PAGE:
Los Angeles Abrasion value = Percentage

wear =

100

Grading

Specifications for conducting Los Angeles abrasion test


Weight of test sample in grams for different gradings, in the size range, mm (passing and retained
on aggregate test sieves)

Abrasive charge

80-63

63-50

50-40

40-25

25-20

20-12.5

12.5-10

10-6.3

6.3-4.75

4.75-2.36

No. of
spheres

Weight of
charge ,g

1250

1250

1250

1250

12

5000 25

2500

2500

11

4584 25

2500

2500

3330 20

5000

2500 15

2500*

2500*

5000*

12

5000 25

5000*

5000*

12

5000 25

5000*

5000*

12

5000 25

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abrasion value of 30% maximum.


Procedure

Clean and dry aggregate sample confirming to one of the grading A to G is used for
the test. (Refer table no. 1)

Aggregates weighing 5 Kg for grading A, B, C or D and 10Kg for gradings E, F or G


may be taken as test specimen and placed in the cylinder.

The abrasive charge is also chosen in accordance with table no.1 and placed in the
cylinder of the machine, and cover is fixed to make dust tight.

The machine is rotated at a speed of 30 to 33 revolutions per minute.

The machine is rotated for 500 revolutions for gradings A, B, C and D, for gradings E,
F and G, it shall be rotated for 1000 revolutions.

After the desired number of revolutions, the machine is stopped and the material is
discharged from the machine taking care to take out entire stone dust.

Using a sieve of size larger than 1.70 mm I.S sieve, the material is first separated into
two parts and the finer position is taken out and sieved further on a 1.70 mm I.S sieve.

Let the original weight of aggregate be W1 g, weight of aggregate retained on 1.70


mm I.S sieve after the test be W2 g.
Los Angeles abrasion value, % =

100

Result
The average value of two Los Angeles abrasion test is --------------%
Inference

Viva voce
1. The abrasion value found from Los Angeles test for two aggregates A and B are 50% and
38% respectively. Which aggregate is harder? Why? For what types of constructions are
these suitable?
2. Why Los Angeles abrasion test is considered superior to the other form of tests which are
used to determine the hardness of aggregates?
3. Two materials have abrasion values 3 and 10 respectively. Which one is harder and why?

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SHAPE TEST (Flakiness Index)


Aim
To determine the flakiness Index of a given aggregates sample.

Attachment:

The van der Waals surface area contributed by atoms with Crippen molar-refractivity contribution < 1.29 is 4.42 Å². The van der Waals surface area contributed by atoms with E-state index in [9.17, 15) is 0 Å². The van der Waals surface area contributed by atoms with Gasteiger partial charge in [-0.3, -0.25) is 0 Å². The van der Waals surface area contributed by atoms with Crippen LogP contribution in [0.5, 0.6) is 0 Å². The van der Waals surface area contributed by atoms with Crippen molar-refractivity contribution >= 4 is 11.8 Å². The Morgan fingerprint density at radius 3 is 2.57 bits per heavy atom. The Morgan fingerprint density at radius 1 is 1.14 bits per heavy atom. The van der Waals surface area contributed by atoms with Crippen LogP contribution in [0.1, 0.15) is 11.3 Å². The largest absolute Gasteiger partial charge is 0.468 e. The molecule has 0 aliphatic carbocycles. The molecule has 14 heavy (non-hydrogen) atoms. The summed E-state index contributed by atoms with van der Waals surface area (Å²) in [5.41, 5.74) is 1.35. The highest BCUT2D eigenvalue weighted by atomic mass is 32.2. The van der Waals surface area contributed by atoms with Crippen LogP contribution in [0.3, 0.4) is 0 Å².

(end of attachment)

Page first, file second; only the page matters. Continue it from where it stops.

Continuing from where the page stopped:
Apparatus
The apparatus consists of a standard thickness gauge, I.S. sieves of sizes 63, 50, 40, 31.5, 25,
20, 16, 12.5, 10 and 6.3mm and a balance to weigh the samples.
Principle
The particle shape of aggregate is determined by the percentages of flaky and elongated
particles contained in it. In case of gravel it is determined by its Angularity Number.
Flakiness and Elongation tests are conducted on coarse aggregates to assess the shape of
aggregates. Aggregates which are flaky or elongated are detrimental to the higher workability
and stability of mixes. They are not conducive to good interlocking and hence the mixes with
an excess of such particles are difficult to compact to the required degree. For base coarse
and construction of bituminous and cement concrete types, the presence of flaky and
elongated particles are considered undesirable as they may cause inherent weakness with
probabilities of breaking down under heavy loads. Rounded aggregates are preferred in
cement concrete road construction as the workability of concrete improves. Angular shape of
particles are desirable for granular base coarse due to increased stability derived from the
better interlocking when the shape of aggregates deviates more from the spherical shape, as
in the case of angular, flaky and elongated aggregates, the void content in an aggregate of any
specified size increases and hence the grain size distribution of the graded aggregates has to
be suitably altered in order to obtain minimum voids in the dry mix or the highest dry density.
It is determined according to the procedure laid down in IS-2386 (PART- I).

FLAKINESS INDEX
The flakiness index of aggregates is the percentage by particles whose least dimension
(thickness) is less than three-fifths or 0.6 times their mean dimension. The test is not
applicable to sizes smaller than 6.3mm.

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Thickness Gauge

Observation and calculation


Size of aggregate

Passing through
I.S. sieve , mm

Retained on I.S.
sieve , mm

Thickness
Gauge (0.6
times the mean
sieve), mm

63

50

33.90

50

40

27.00

40

31.5

21.50

31.5

25

16.95

25

20

13.50

20

16

10.80

16

12.5

8.55

12.5

10

6.75

10

6.3

4.89

Weight of the
fraction
consisting of
atleast 200
pieces, g

Weight of
aggregates in
each fraction
passing
thickness gauge,
g

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Procedure

The sample is sieved with the sieves mentioned in the table.

A minimum of 200 pieces of each fraction to be tested are taken and weighed (w1g).

In order to separate flaky materials, each fraction is then gauged for thickness on
thickness gauge, or in bulk on sieve having elongated slots as specified in the table.

Then the amount of flaky material passing the gauge is weighed to an accuracy of
atleast 0.1% of test sample.

Let the weight of the flaky materials passing the gauge be w1 g. Similarly the weights
of the fractions passing and retained on the specified sieves be w1, w2, w3, etc. are
weighed and the total weight w1+w2+w3+. = w g is found. Also the weights
of the materials passing each of the specified thickness gauge are found = W1, W2,